Homo erectus


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Related to Homo erectus: Human evolution, Cro magnon

Ho·mo e·rec·tus

 (hō′mō ĭ-rĕk′təs)
n.
A species of extinct humans known from fossil remains found in Africa and Eurasia and dating from about 1.9 million to less than 100,000 years ago. Homo erectus is widely regarded as an ancestor of Homo sapiens.

[New Latin Homō ērēctus, species name : Latin homō, man + Latin ērēctus, upright.]

Homo erectus

(ɪˈrɛktəs)
n
an extinct species of primitive man, able to walk upright. See also Java man, Peking man
[New Latin, from Latin homo man + erectus upright]

Ho·mo e·rec·tus

(hō′mō ĭ-rĕk′təs)
An extinct species of humans that lived during the Pleistocene Epoch from about 1.6 million years ago to 250,000 years ago. Homo erectus was the first species of humans to master fire, and its remains have been found in Africa, Europe, and Asia. It is widely thought to be the direct ancestor of modern humans.
ThesaurusAntonymsRelated WordsSynonymsLegend:
Noun1.Homo erectus - extinct species of primitive hominid with upright stature but small brain; "Homo erectus was formerly called Pithecanthropus erectus"
genus Homo - type genus of the family Hominidae
human, human being, homo, man - any living or extinct member of the family Hominidae characterized by superior intelligence, articulate speech, and erect carriage
Java man, Trinil man - fossil remains found in Java; formerly called Pithecanthropus erectus
Peking man - fossils found near Beijing, China; they were lost during World War II
References in periodicals archive ?
Summary: Homo erectus was the first member of our genus Homo, and so was the first species of human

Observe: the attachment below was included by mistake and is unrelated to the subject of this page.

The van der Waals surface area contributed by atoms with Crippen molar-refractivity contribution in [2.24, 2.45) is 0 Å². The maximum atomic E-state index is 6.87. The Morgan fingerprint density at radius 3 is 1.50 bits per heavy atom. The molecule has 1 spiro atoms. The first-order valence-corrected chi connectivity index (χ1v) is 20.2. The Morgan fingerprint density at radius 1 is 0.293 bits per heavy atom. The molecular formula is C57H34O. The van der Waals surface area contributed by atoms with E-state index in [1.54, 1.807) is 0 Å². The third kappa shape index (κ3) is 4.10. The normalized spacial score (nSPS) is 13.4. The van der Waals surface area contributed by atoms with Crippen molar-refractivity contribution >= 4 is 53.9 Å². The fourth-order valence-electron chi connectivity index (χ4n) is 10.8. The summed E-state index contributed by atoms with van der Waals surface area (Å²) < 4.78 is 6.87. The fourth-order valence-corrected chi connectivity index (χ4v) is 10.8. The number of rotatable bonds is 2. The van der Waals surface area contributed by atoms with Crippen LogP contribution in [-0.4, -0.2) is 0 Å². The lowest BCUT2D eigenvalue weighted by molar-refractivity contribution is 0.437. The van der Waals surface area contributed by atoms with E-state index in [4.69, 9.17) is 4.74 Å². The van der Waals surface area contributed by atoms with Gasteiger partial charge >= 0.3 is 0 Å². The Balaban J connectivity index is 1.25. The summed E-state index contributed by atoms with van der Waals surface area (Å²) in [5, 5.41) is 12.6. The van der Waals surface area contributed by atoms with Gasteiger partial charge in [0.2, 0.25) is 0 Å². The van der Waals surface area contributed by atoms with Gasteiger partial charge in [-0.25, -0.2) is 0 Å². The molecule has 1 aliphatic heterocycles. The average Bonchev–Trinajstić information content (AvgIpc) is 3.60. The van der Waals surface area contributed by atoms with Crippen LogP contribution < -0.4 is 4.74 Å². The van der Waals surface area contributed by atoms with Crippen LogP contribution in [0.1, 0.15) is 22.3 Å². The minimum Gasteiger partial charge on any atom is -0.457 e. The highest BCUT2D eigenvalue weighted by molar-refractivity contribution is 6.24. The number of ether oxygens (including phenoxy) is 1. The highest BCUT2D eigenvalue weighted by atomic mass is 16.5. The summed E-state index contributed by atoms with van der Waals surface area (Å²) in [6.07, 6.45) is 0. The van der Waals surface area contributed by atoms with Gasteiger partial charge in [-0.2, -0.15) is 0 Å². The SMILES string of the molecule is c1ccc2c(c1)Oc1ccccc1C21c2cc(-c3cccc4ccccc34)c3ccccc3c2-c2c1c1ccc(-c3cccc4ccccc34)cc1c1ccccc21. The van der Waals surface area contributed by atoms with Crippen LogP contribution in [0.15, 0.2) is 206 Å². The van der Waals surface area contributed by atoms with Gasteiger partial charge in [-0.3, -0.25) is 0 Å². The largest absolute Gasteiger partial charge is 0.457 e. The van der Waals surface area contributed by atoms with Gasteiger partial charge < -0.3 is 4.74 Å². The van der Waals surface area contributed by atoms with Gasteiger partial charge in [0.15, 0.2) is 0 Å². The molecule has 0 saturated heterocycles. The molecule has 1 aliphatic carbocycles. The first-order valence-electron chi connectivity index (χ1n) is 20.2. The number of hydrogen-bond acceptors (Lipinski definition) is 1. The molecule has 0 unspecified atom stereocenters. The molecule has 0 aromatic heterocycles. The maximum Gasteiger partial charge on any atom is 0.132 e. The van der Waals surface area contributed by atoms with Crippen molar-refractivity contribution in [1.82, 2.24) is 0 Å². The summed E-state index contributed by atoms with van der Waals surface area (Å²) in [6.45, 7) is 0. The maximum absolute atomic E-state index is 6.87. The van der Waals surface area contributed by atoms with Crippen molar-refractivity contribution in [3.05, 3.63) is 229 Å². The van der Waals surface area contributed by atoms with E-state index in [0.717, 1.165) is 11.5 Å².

All these highlights, a notable shift away from the preceding Acheulian large-flake technologies, mainly the Acheulian hand axe, used by the hominins-members of Homo erectus or similar who left Africa more than 1.
His research suggests that language began with Homo erectus more than a million years ago and has existed for 60,000 generations.
Until now it was believed that Homo floresiensis, named after the Indonesian island of Flores where their bones were found in 2003, were tiny versions of our ancestor, Homo erectus.
Some believe they derived from the Asian ancestor of modern humans called Homo erectus, with their tiny bodies evolving "to survive the constrained resources they faced in a new island environment" although no Homo erectus remains have been found on that island, Flores.
The more likely scenario, he explains, is that "a small group of Homo erectus ended up on Flores about one million years ago and they shrunk.
Se refiere a la aparicion en el yacimiento de Liang Bua de la isla de Flores (Indonesia) de un humano diminuto (alrededor de un metro de altura y craneo de un volumen a juego), muy parecido en sus rasgos al Homo erectus pero cuya presencia se mantuvo hasta hace unos 18.
Australopithecus was one of the first such ape species, which gradually evolved into Homo erectus.
The researchers argue the remains are descended from Homo erectus, suggesting an evolutionary reversal where human bodies, including brains, shrunk.
8 million years ago, Homo erectus sliced up raw meat with stone tools before eating it, say Harvard University paleoanthropologists Katherine Zink and Daniel Lieberman.
The University of California's Tim White said from what he had seen, the fossils belonged to Homo erectus, a species discovered in the late 19th century.
This makes Homo erectus the first "global player" in human evolution.